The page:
Blaming the loss of all 4 big British ships at Jutland (including Defence) on unsafe 'ready charges' storage alone does kind of ignore the much greater overall vulnerability of both the British BCs--and the BBs as well, when compared to their German counterparts of approximately equal tonnage.

Insufficient armor protecting the turrets and magazines, and a much more volatile propellant really cannot be dismissed so easily as factors in those ship losses.

And though the BC squadrons relied way too heavily on rapid firing to compensate for otherwise rotten gunnery, and the concomitant unsafe charge disposition made them much more vulnerable, I am not so certain that 1) the British BBs were always so very much more cautious in storage of 'ready charges' as compared to the BC squadron, or that 2) the relatively weaker armor arrangements in the average British BBs vs average German BBs of equivalent tonnage, and the increased volatility of British propellant wouldn't have meant that most of the British BBs in the main battle line at Jutland would have also been vulnerable to magazine explosions--had they ever really been subject to the kind of punishment that the BCs or the Warspite suffered in the battle.

The Warspite certainly suffered a lot of damage (a lot more than the official accounts would have it, if you read the account of the executive officer in charge of damage control and some of the other eyewitnesses' accounts) and held up amazingly well. But she never had to stand toe to toe with the Badens' 15" rifles--only having 11" & 12" shells hit her, which were bad enough as it was. Had she had to resist the heavier shells of heavier ships, built in an alternate history scenario, featuring a heavier German order of battle to that of Jutland, she might also have been more vulnerable to catastrophic magazine explosions.

Look what happened to the Barham when she rolled over...

Not to knock the magnificent Warspite or her sisters, they were very tough ships. But clearly the German capital ships were defensively tougher than the British, ton for ton; and the German propellant much safer, both in WW I & WW II. Look at what happened to the Seydlitz at Dogger Bank AND Jutland. Had she been a British ship, she would no doubt have blown up in spectacular fashion. The Derffilnger also had major propellant fires in both C & D turrets at Jutland, with flames shooting out 'high as houses' from all the vents, etc. But the ship did not get blown in half, nor did she suffer a hull damaging explosion.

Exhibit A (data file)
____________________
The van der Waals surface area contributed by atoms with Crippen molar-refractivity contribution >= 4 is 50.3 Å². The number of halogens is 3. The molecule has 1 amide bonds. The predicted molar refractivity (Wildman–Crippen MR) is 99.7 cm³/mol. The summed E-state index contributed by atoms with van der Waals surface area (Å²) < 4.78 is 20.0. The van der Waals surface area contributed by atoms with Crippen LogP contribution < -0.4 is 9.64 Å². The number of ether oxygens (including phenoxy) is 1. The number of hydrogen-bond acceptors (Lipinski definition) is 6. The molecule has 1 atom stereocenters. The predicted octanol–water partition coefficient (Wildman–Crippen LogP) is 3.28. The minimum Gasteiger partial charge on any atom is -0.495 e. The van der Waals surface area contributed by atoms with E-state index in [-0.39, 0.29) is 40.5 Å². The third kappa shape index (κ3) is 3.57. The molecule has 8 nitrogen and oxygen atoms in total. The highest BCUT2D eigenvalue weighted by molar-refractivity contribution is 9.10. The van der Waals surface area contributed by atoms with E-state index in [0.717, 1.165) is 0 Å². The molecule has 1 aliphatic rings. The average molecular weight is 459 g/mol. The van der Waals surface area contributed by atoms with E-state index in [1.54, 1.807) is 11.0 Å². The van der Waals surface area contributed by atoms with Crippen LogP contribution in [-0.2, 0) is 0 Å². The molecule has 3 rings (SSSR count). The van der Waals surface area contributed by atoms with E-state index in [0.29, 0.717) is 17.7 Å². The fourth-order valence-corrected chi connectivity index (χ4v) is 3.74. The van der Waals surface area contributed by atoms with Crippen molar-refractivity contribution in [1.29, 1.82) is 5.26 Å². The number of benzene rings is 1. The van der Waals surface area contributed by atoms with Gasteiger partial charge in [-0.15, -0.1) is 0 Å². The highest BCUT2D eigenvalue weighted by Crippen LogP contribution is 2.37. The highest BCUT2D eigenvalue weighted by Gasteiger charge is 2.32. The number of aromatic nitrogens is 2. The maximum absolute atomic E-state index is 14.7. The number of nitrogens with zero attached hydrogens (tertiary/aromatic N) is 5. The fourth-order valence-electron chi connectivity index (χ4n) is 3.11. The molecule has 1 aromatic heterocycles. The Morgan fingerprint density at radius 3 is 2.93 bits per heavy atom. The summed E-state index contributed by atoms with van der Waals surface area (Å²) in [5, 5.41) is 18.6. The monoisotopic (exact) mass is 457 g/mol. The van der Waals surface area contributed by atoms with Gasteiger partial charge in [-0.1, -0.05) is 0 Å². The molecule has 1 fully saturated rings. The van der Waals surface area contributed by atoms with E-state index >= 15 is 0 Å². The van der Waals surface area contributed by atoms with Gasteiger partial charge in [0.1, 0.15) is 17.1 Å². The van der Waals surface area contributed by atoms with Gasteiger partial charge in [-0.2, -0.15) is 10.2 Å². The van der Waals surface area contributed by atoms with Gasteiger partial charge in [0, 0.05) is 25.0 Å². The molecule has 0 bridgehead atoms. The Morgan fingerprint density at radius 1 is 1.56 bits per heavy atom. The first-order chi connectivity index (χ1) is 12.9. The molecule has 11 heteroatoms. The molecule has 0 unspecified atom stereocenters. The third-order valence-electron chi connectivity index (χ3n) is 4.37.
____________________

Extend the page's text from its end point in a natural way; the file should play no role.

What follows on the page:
The Tirpitz rear magazine (or at least the magazine for 'C' turret, I think) blew up in that final, fatal air attack. But there was no gigantic explosion wrecking most of the ship, a la Arizona at Pearl Harbor or Hood at Denmark Strait. The turret was blown out of the ship, but the hull itself suffered a lot less--relative to the Hood, Barham, Arizona, etc.

So a scenario pitting Queen Elizabeths, Hood (and her proposed sisters), and other later hypothetical British BCs and BBs against Badens and other later hypothetical German BCs and BBs might well be accurate in giving the British capital ships a much greater susceptibility to catastrophic magazine explosions. Especially if the hypothetical scenario took place in an alternate history in which there was no WW I and and thus no Jutland and thus no warning that the British capital ships might be prone to this weakness.

Even with that warning, look what happened to Hood when she went up against more advanced 15" naval rifles...

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Re: Royal Navy Super Battleships and Battlecruisers

Post by dunmunro » Fri May 08, 2015 6:57 pm

At North Cape Scharnhorst suffered a propellant fire that damaged both forward turrets and she blew up as she sank.

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Re: Royal Navy Super Battleships and Battlecruisers

Post by Byron Angel » Sat May 09, 2015 3:21 am

..... According to Busch - An early heavy caliber hit did jam A turret of Scharnhorst and a much later hit, penetrating into or delivering effect into A turret's magazine, produced a great fire and large successive explosions sufficient to send hot fragments into the adjacent B turret magazine. This induced B turret's commander to order B magazine flooded. But B turret magazine (once again according to Busch) was supposedly drained about 15 minutes later and B turret resumed firing, leaving only three rounds remaining at the end. If Busch's account is correct, it can be inferred on that basis that the A turret fire and explosions, while quite severe, were not immediately responsible for a catastrophic sinking of the ship.